House Speaker John Boehner (R-Ohio) said Tuesday that the Obama administration must explain how it will ensure that the Guantanamo Bay prisoner swap does not encourage terrorists around the world to capture U.S. citizens in the hope of making future swaps.
"[I]t is important that we get clarity in the days and weeks ahead about not only how this exchange came about but what steps the President has taken to guarantee this exchange is not a signal that it is open season on our fellow citizens, both military and civilian personnel, serving our country abroad so faithfully," Boehner said.
Speaker of the House John Boehner said the Obama administration needs to explain how the Guantanamo prisoner swap will not threaten all U.S. citizens abroad. (AP Photo/J. Scott Applewhite)
"[W]e all must be mindful that the United States has diplomatic, civilian, and military personnel deployed in other countries with both challenging security environments and active terrorist networks interested in targeting not just our facilities but our people," he said. "One of their greatest protections – knowing that the United States does not negotiate with terrorists – has been compromised."
Boehner is among the many Republicans who were critical of President Barack Obama's decision to swap five Guantanamo detainees for U.S. Army Sgt. Bowe Bergdahl. Several GOP members have said they agree with Boehner that the swap creates an incentive to capture other U.S. citizens, and many others have pointed to evidence that Bergdahl was an Army deserter, something the administration has denied so far.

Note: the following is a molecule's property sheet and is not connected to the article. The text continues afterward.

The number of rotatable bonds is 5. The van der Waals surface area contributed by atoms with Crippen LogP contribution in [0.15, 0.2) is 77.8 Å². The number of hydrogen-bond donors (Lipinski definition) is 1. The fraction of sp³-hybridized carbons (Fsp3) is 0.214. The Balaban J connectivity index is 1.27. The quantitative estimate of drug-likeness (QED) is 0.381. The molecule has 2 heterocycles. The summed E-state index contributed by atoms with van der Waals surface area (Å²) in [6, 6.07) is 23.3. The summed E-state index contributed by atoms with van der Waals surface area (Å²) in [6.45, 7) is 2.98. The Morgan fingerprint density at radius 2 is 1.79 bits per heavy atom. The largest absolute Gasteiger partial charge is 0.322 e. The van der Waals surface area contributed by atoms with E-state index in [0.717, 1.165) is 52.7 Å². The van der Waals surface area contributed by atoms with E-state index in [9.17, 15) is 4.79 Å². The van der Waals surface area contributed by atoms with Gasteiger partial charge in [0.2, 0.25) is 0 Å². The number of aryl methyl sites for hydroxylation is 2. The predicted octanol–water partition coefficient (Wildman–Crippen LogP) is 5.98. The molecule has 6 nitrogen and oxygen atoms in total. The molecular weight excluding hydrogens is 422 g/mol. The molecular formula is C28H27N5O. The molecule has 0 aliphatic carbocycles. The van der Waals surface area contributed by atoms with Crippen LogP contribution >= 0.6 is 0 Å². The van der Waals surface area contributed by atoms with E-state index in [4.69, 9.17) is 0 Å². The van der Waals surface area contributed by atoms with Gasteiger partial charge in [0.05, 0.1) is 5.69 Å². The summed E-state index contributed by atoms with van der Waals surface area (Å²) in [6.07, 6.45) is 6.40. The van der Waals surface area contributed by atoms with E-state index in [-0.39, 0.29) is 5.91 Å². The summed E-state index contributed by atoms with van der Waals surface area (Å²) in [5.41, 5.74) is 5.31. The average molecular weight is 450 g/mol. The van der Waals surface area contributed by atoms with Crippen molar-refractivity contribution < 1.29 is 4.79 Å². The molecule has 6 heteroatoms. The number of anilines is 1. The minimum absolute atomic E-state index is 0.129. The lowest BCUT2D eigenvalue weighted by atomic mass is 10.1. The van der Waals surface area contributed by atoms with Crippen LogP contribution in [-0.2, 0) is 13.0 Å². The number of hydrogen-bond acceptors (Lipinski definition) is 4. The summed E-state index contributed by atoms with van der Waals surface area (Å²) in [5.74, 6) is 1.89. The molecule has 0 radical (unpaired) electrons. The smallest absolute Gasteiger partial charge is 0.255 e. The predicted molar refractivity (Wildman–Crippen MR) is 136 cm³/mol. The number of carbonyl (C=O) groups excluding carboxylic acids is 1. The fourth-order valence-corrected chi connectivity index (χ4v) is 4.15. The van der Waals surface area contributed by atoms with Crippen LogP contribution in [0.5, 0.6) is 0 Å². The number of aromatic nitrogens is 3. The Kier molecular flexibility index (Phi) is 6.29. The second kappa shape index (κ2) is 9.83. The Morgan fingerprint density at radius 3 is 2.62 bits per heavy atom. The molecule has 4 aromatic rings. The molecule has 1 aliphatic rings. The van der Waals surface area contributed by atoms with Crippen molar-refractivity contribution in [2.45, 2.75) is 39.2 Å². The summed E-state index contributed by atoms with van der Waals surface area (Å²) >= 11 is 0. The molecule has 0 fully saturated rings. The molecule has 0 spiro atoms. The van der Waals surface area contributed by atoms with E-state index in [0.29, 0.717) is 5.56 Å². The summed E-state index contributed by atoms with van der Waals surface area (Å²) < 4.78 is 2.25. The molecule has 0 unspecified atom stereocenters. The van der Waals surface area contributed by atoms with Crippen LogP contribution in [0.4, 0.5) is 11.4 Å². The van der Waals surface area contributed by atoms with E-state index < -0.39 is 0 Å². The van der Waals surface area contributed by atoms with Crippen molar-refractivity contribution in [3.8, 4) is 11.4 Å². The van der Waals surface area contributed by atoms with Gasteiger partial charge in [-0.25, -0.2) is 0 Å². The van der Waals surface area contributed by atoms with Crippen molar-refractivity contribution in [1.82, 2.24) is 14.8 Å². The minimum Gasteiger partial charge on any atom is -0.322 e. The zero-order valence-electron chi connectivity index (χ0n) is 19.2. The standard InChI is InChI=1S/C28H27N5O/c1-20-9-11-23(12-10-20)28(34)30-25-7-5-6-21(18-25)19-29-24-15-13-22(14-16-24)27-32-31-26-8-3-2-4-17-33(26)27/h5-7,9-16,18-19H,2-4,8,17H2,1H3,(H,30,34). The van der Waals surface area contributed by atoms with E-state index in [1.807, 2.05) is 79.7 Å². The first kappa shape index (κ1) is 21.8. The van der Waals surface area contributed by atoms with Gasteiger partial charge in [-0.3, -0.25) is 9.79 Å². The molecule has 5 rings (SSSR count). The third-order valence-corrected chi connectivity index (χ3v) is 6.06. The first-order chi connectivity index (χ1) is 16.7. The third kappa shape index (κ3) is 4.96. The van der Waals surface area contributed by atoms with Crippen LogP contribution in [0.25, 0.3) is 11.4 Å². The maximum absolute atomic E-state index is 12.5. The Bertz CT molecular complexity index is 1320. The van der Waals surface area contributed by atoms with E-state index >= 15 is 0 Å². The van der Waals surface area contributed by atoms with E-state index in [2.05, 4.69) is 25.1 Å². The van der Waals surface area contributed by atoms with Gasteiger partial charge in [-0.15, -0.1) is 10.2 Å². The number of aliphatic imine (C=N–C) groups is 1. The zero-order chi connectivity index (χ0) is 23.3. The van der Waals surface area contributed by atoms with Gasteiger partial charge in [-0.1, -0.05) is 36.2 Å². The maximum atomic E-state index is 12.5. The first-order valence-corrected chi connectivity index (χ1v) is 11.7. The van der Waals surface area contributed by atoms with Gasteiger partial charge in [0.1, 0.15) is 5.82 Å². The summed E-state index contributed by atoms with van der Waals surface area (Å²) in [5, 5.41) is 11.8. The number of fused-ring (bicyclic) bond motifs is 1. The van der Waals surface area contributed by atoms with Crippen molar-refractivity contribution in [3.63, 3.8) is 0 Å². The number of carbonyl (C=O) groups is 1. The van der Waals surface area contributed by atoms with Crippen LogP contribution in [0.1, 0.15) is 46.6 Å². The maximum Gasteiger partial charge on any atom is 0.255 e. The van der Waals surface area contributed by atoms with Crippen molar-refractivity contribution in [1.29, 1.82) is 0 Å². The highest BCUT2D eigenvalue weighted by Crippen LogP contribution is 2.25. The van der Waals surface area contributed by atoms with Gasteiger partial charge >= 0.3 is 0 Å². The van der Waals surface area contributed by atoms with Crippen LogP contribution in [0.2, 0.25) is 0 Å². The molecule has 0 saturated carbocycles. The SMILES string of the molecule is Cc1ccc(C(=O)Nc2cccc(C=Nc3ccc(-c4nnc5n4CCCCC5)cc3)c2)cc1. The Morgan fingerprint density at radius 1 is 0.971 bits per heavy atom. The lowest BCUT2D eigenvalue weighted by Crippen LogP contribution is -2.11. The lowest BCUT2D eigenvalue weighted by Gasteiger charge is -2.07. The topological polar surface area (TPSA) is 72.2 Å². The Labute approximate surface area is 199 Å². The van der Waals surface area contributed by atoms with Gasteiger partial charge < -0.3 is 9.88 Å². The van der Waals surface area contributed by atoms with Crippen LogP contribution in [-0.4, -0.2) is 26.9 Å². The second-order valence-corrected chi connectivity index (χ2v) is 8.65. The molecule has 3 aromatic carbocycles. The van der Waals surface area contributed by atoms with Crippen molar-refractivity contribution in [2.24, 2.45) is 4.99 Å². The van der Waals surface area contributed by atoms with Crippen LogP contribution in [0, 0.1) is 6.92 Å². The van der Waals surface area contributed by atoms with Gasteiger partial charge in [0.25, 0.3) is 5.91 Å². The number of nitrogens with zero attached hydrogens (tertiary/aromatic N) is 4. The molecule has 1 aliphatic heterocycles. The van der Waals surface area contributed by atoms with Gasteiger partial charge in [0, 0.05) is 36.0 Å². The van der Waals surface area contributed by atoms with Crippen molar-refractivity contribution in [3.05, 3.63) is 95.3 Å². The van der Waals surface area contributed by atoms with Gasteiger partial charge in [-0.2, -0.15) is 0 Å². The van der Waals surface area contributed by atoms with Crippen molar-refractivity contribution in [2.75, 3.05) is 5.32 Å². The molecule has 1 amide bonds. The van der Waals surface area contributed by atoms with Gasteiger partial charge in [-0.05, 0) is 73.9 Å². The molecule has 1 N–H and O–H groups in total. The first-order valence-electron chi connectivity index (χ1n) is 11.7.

On Monday, House Intelligence Committee Chairman Mike Rogers (R-Mich.) said there is no evidence that Bergdahl's return to the U.S. had to be hastily arranged because of his failing health. Rogers also said members of Congress had not been briefed on the possibility of a swap since 2011, and that members opposed the idea then.
Boehner made that same point on Tuesday, and said he believes the administration avoided telling Congress because it knew of that opposition.
"There was every expectation that the administration would re-engage with Congress, as it did before, and the only reason it did not is because the administration knew it faced serious and sober bipartisan concern and opposition," he said.
On Monday, members of the House Armed Services Committee said members were given just five hours' notice of the transfer.
Boehner said he supports the effort of that committee's chairman, Rep. Buck McKeon (R-Calif.), to hold a hearing to discuss how the deal was made and why Congress was not given 30 days' notice, as required by law.